Written by Lauryn Smith
Nineties kids rejoice! Jack Thorne, with the help of J.K. Rowling and John Tiffany, has gifted us with a continuation of the “Harry Potter” series—but not in the way you would expect. The three chose to take the story to the stage. Lucky for those of us living in America, the script has been specially bound in book form. (Unfortunately, you can only see the theatrical production at the Palace Theatre in London.)
The next installment, titled “Harry Potter and the Cursed Child,” takes places 19 years after “Harry Potter and the Deathly Hallows.” Instead of focusing on the titular character as in the first seven books, we now focus on his son, Albus Severus Potter. The young Potter, who is just beginning his studies at Hogwarts, struggles to live up to The Chosen One and his legacy in the wizarding community. To make matters worse, the Sorting Hat places Albus in the House of Slytherin.
After a dispute between son and father a few years later, Albus becomes fed up with perceived expectations, so he determines to have an impact of his own, despite his father’s ignorance and overprotection. What follows is an epic of good versus evil, light versus dark, that involves Cedric Diggory (yup), House drama, a forbidden Time-Turner and more. Past and present merge, family dynamics are explored, and potential catastrophic darkness looms.
Let’s set something straight from the get-go. This read is a screenplay, descriptions of characters, locations, actions and all. The story is therefore more superficial than the previous books in the series. The 300 pages are reflective of the length of the play, and the detailing is minimal. If you are not used to reading screenplays, you may be a bit disappointed with “Harry Potter and the Cursed Child.”
If you are comfortable reading screenplays, though, then you will likely enjoy the book, even if only for nostalgia. In fact, nostalgia is actually what makes the book worth the read. “Harry Potter and the Cursed Child” is quite different from the books preceding it. Whereas the original “Harry Potter” books are cherished by people of all ages, it seems as though the new story is geared toward a younger audience. Perhaps the disconnect is intentional, since the original seven “Harry Potter” books are already comprehensive, cohesive and satisfying.
The new story’s dialog is characteristically purposeful, meaningful and effortless. For example, the words of Dumbledore, or rather Dumbledore’s portrait, are once more profound: “There is never a perfect answer in this messy, emotional world. Perfection is beyond the reach of humankind, beyond the reach of magic… To suffer is as human as to breathe.” Classic Rowling. Despite being a work by multiple contributors, Rowling’s wonderful style is prominent.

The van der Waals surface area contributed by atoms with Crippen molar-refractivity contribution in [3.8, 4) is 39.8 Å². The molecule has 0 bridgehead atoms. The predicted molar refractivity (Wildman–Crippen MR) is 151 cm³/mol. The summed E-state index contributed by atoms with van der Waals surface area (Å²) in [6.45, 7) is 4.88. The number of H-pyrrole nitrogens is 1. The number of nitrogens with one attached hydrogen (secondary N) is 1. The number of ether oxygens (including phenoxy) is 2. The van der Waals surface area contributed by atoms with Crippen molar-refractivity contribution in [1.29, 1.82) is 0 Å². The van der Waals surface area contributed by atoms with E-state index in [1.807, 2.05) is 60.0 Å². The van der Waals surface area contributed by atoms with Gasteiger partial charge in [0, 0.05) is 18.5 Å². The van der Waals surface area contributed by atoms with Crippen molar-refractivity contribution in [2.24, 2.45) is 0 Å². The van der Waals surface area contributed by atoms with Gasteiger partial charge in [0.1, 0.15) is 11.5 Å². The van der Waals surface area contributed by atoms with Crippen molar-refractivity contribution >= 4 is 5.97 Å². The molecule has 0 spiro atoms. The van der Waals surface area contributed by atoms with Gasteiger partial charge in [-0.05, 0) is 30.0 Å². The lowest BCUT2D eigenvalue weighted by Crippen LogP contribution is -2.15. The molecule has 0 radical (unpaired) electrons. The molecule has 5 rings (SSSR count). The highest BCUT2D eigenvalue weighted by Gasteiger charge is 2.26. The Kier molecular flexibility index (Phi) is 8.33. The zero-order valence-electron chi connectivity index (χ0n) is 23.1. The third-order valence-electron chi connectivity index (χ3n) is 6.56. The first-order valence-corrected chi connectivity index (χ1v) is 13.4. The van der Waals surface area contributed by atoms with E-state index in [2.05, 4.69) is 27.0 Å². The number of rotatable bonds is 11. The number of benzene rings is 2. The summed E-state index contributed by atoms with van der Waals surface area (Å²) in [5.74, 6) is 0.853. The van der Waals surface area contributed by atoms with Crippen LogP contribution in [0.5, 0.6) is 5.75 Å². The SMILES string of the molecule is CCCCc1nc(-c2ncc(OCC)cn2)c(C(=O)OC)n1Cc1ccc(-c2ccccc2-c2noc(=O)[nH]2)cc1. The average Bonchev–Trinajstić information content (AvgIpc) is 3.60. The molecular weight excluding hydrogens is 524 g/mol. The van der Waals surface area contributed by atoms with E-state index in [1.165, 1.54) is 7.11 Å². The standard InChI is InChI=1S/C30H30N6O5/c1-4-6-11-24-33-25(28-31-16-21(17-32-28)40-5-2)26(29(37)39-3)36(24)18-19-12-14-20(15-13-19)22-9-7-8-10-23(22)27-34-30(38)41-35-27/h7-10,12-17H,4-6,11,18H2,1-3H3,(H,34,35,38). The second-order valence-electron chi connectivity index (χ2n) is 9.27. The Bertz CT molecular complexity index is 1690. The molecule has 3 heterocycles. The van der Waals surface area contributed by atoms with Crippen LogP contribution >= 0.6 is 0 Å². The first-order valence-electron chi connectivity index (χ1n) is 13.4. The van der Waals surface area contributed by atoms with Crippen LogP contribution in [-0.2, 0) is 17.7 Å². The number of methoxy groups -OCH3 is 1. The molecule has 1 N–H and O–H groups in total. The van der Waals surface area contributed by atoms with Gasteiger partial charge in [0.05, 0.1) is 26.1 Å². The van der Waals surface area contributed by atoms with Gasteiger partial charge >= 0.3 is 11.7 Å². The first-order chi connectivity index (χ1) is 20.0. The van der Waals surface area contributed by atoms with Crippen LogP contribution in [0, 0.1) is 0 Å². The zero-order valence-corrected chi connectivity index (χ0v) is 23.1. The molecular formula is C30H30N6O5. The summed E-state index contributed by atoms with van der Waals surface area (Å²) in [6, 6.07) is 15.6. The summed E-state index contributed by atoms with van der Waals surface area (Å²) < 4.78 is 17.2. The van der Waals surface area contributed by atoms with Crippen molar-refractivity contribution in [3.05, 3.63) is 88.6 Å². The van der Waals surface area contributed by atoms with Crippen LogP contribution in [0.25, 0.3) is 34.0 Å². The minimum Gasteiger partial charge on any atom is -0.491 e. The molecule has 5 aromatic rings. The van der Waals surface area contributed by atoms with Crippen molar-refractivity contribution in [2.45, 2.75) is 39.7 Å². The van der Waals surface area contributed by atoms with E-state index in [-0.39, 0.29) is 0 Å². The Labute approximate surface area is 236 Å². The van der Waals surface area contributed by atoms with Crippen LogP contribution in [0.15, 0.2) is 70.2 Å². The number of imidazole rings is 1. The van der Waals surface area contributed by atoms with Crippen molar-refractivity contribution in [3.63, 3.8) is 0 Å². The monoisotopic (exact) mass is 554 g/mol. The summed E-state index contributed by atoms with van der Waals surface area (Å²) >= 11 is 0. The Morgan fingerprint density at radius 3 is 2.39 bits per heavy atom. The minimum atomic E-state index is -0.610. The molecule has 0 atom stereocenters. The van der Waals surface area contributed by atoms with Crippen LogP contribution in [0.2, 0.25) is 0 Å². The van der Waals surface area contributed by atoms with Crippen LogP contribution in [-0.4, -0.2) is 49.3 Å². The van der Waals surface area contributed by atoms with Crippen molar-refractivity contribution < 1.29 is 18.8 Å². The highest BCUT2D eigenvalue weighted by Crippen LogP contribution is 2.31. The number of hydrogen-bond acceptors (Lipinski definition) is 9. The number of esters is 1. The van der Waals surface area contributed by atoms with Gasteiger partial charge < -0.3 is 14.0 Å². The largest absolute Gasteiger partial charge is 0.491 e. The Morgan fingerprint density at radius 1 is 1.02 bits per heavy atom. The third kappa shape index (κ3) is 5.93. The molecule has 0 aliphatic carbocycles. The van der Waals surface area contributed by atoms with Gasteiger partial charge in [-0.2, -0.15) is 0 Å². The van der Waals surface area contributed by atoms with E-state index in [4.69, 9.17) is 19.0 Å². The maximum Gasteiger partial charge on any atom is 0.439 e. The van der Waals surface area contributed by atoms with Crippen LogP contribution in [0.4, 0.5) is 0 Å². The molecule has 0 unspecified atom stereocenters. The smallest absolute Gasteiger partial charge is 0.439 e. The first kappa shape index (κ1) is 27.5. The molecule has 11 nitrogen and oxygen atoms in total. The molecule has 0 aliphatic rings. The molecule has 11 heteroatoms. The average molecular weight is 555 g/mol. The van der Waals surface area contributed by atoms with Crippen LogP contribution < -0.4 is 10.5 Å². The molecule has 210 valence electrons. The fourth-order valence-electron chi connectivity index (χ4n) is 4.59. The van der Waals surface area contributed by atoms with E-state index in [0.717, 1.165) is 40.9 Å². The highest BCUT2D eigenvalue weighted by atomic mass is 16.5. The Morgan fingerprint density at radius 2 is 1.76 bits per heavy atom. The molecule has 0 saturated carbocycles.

Take the characterization, as well. We witness Albus settling into his own person, and we get to see a different, albeit slightly boring, side of Harry, Ron, Hermione and Ginny. (Caveat: Hermione is Minister of Magic now, which is pretty kick ass.) Refreshingly, the reemergence of Malfoy casts him in a heartwarming light. We even get to meet other youngsters, including Ron and Hermione’s daughter Rose and Malfoy’s son Scorpius. The latter we learn is Albus’s closest friend, which makes for an interesting twist. Of course, there are also cameos by fan favorites (*cough* Neville *cough*).
The plot, however, is a little sparse, maybe a bit tired. As I said, this story is meant for the stage, so any thin areas must be taken with a grain of salt. The same goes for a handful of internal contradictions, as well as for the lack of imagery, an element with which Rowling is usually so successful. It is surely difficult to bring to life an abundance of magic on stage, so the writers cater to this drawback. Given the obstacles of writing for the stage, the book form of “Harry Potter and the Cursed Child” feels more or less complete.
Let’s take a moment to circle back to my “tired” comment. Given the effort taken to resurrect the story, you would think that there might be a bit more invention. We see old themes present themselves once again. Take for instance Harry’s painful scar, Harry’s anger with Dumbledore, the reappearance of Voldemort, time travel, Polyjuice Potion, etc.
Overall, “Harry Potter and the Cursed Child” is a little flat, a little simple, but it is charming nonetheless. Be prepared for a different vibe, but try to appreciate that the series we know and love has not been ripped open and marred, but rather revisited and treasured. It is sweet and mellow with hints of the humor, drama and tension inherent to its predecessors. Even if you are one of the many who are skeptical about this addition to the “Harry Potter” series, I would recommend taking the time to read it. It is very different from a typical novel, but it is short enough to finish quickly, and if you read with an open mind and do not make too many comparisons to the first seven books, you will walk away feeling warm and fuzzy. I would see the theatrical production in a heartbeat.
Title: Harry Potter and the Cursed Child (Harry Potter #8)
Author: Jack Thorne, J.K. Rowling and John Tiffany
Publisher: Arthur A. Levine Books, Special Rehearsal Edition
Publication date: July 31, 2016
Page count: 320
List price: $29.99
Awards: 2016 Goodreads Choice Award for Fantasy
Nominations: 2016 Waterstones Book of the Year Nominee
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